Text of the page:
What's unique to our study is the relatively large cohort of divers in whom there was significant delay in treatment greater than 48 hours. Intriguingly, there was no association between the time to recompression and the short term clinical outcome. Moreover, the delayed group didn't need excessive adjunctive hyperbaric sessions in order to achieve the same clinical efficacy as in the early group. Also, the delayed group was divided by symptoms onset assuming different pathologies, however the time lag to symptoms onset did not affect the clinical outcome as well. These findings raise an interesting question regarding the therapeutic mechanism of the hyperbaric intervention. The beneficial therapeutic effect can be either due to shrinkage of inert gas bubbles, still present in tissues even after prolonged durations of time, or it can be related to improved oxygenation of ischemic tissues.
Several reasons may account for prolonged presence of bubbles within tissues and vessels. First, in certain tissues bubbles may persist as long as the rate of nitrogen washout is disturbed. Such clearance disturbance can be mediated by blockage of the microcirculation (venous and lymphatic) by microbubbles . Second, certain hematologic and immunologic active substances may generate a “shell” that surrounds the bubble. This semi-rigid "shell" may serve as a gas diffusion barrier responsible for the delay in bubble fading . A third possible cause for delayed bubbles presentation can be related to the lymphatic system. The flow in the lymphatic system is relatively slow, so a significant amount of time can elapse before the lymphatic bubbles will reach the systemic circulation . Fourth, micro-bubbles that form in the arterial side, have a small oxygen window (pO2 in artery—pO2 in the lungs) and therefore the driving force for inert gas elimination is limited .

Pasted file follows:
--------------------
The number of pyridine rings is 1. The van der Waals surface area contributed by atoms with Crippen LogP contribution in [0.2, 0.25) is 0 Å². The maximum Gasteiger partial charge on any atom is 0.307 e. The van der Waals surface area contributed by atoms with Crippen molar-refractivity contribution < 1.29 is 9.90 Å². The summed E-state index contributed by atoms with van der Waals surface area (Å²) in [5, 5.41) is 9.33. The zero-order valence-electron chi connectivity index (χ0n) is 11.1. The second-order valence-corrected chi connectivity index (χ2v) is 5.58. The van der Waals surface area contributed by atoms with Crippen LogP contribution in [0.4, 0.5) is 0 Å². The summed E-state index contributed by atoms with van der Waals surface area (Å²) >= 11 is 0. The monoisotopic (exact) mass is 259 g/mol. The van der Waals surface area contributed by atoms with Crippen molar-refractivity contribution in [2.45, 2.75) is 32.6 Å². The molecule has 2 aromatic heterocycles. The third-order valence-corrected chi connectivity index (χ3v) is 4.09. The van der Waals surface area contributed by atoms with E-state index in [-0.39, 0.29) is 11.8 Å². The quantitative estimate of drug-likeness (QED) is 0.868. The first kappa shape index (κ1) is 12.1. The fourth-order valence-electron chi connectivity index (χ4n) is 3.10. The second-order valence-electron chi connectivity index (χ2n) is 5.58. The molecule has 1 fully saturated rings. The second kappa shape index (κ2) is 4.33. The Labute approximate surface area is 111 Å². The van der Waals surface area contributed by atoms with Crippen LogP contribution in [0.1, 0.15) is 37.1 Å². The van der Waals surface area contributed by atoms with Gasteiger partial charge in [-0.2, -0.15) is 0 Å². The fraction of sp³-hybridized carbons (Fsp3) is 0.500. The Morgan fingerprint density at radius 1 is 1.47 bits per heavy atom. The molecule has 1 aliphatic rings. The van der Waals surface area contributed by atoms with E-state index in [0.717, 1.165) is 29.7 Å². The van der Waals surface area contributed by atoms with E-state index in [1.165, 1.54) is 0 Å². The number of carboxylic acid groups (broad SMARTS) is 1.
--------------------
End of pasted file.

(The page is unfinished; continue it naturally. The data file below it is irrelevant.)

While the recompression is delayed the occluding bubble initiates the ischemic and the ischemic/reperfusion related inflammatory cascade. The inflammatory cascade involves neutrophils migration to ischemic tissues, releasing vasoactive components, proteases and free radicals which further increase the tissue damage . HBOT ameliorates the ischemic and inflammation related injuries in several ways. First, HBOT has been shown to inhibit leukocytes adhesion and activation by the damaged endothelium [11–13]. Second, HBOT may reduce the pro-inflammatory cytokine production by monocytes and macrophages. Third, HBOT may improve oxygen supply to the ischemic tissue, limit the expected post-ischemic ATP depletion and decrease the expected lactate accumulation [15, 16]. In addition, as in different types of acute ischemic injuries, while necrotic tissues are not expected to recover, “penumbra” or “stunned” metabolic dysfunction areas recovery can be facilitated by HBOT [27–31].